Release Review: Watain – The Wild Hunt

One of the things I want to do one day is to sit down and watch Breaking Bad. But I don’t want to do this just yet; I want to wait till the hype from the series has died down. This also applied to Watain’s The Wild Hunt album; I wanted to review it while every reviewer on the face of the earth was not raving about it. I did listen to it when it was released, but I had to make sure I wasn’t just caught up in the hype. But deep into 2014, I can confirm it is still a phenomenal masterpiece that deserved its entry on every best of 2013 metal list. It is the best black metal album since Watain’s 2010 album Lawless Darkness.

After chilling opener ‘Night Vision’, the band launch headfirst into the darkness with ‘De Profundis’, with Erik Danielsson’s iconic scream dominating the intro to the track. It is a chaotic track but one that is expertly crafted. I found myself punching the air during the end of ‘De Proundis’. When listening to the third track ‘Black Flames March’, I felt like I was marching towards oblivion with Watain as my soundtrack. If I do end up in hell and Watain is on the soundtrack, I think I might be okay burning in the fires of damnation. By the time the album’s most recognizable track came on, the single ‘All That May Bleed’, its position on my end of year list was inevitable.

This is an album made by skilled musicians who know their craft, yet also know how to surprise the listener. This is not a standard black metal album; it plays on the expectations of black metal. ‘The Child Must Die’ doesn’t scream black metal within the first few notes of the song, but it certainly has evil spewing out the riffs. As with all black metal nowadays, the influence of Quorthon runs through the veins of this album. The song ‘They Rode On’ acts almost as if it was a sequel to Bathory’s ‘One Rode to Asa Bay’. It’s hauntingly beautiful, Erik Danielsson surprised me here as a vocalist on this song, he’s truly one of the best working today. ‘Sleepless Evil’ feels like a sequel to ‘Reaping Death’ from Lawless Darkness, while ‘The Wild Hunt’ could be seen as a tribute to Emperor, there is a definite In The Nightside Eclipse influence for this song. Single ‘Outlaw’ is another malicious track on the album with a truly hellish ending. Final track ‘Holocaust Dawn’ may not be as epic as album closer ‘Waters of Ain’ from Lawless Darkness but it is still an unsettling closer despite being somewhat anti-climactic.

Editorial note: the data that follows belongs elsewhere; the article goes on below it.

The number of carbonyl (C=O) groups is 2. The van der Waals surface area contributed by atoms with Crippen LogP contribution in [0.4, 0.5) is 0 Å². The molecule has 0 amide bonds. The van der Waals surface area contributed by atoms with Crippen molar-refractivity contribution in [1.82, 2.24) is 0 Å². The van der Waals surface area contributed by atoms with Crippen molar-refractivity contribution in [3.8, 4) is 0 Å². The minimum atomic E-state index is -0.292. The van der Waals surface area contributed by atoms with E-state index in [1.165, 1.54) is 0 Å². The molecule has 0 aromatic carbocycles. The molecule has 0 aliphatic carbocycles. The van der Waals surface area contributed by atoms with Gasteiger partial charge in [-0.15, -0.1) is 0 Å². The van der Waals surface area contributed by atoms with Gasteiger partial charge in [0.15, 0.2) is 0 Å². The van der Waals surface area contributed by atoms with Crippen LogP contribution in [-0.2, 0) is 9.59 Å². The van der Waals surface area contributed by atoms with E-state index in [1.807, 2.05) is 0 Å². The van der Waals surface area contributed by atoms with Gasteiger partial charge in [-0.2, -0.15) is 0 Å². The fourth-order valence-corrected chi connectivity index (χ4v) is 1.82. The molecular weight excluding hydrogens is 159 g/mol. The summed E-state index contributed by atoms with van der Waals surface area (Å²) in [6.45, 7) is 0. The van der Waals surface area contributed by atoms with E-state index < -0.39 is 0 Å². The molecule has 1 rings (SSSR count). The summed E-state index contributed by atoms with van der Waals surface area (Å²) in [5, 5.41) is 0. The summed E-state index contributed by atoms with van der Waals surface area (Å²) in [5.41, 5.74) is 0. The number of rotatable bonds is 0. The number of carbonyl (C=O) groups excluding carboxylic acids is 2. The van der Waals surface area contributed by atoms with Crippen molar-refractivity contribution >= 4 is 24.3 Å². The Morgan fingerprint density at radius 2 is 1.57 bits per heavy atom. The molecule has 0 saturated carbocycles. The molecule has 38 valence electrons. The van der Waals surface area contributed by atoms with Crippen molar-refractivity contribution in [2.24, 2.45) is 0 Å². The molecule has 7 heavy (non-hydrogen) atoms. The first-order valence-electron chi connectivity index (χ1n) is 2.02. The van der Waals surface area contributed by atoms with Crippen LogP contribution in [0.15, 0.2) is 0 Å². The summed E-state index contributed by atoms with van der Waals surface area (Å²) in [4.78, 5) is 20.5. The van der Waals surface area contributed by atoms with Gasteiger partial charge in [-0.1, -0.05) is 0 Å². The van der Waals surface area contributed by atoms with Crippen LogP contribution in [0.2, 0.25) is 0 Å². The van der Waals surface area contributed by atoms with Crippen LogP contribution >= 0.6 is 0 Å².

The Wild Hunt is a serious contender for album of the decade, a simply outstanding achievement that could potentially redefine the black metal genre.

Best Tracks: “All That May Bleed”, “They Rode On”, “Outlaw”

Watain - The wild hunt

1. Night Vision
2. De Profundis
3. Black Flames March
4. All That May Bleed
5. The Child Must Die
6. They Rode On
7. Sleepless Evil
8. The Wild Hunt
9. Outlaw
10. Ignem Veni Mittere
11. Holocaust Dawn

Watain Press Photo 5

Watain are:
Erik Danielsson – lead vocals, bass, guitar
Håkan Jonsson – drums
Pelle Forsberg – guitar

More Watain:

About Jack (874 Articles)
I am a recent graduate from the University of Essex in Colchester where by the luck of Odin I met the editor, Dom. I first got into metal when I was 13 and now I am 22 and own an uncountable amount of band T-shirts. I also regularly attend gigs (local and in neighbouring areas) as well as festivals. My musical taste is varied; I like nu metal (my first love), thrash, black, death, doom, folk, sludge (my favourite genre), symphonic and many more of the multiple genres that metal has to offer, I even like some metalcore (I know it's a dirty word within some metal circles but some of it is outstanding). One of my most memorable metal moments was meeting Grand Magus at the Bloodstock signing tent and having the whole tent to myself, spending a few minutes talking to them.

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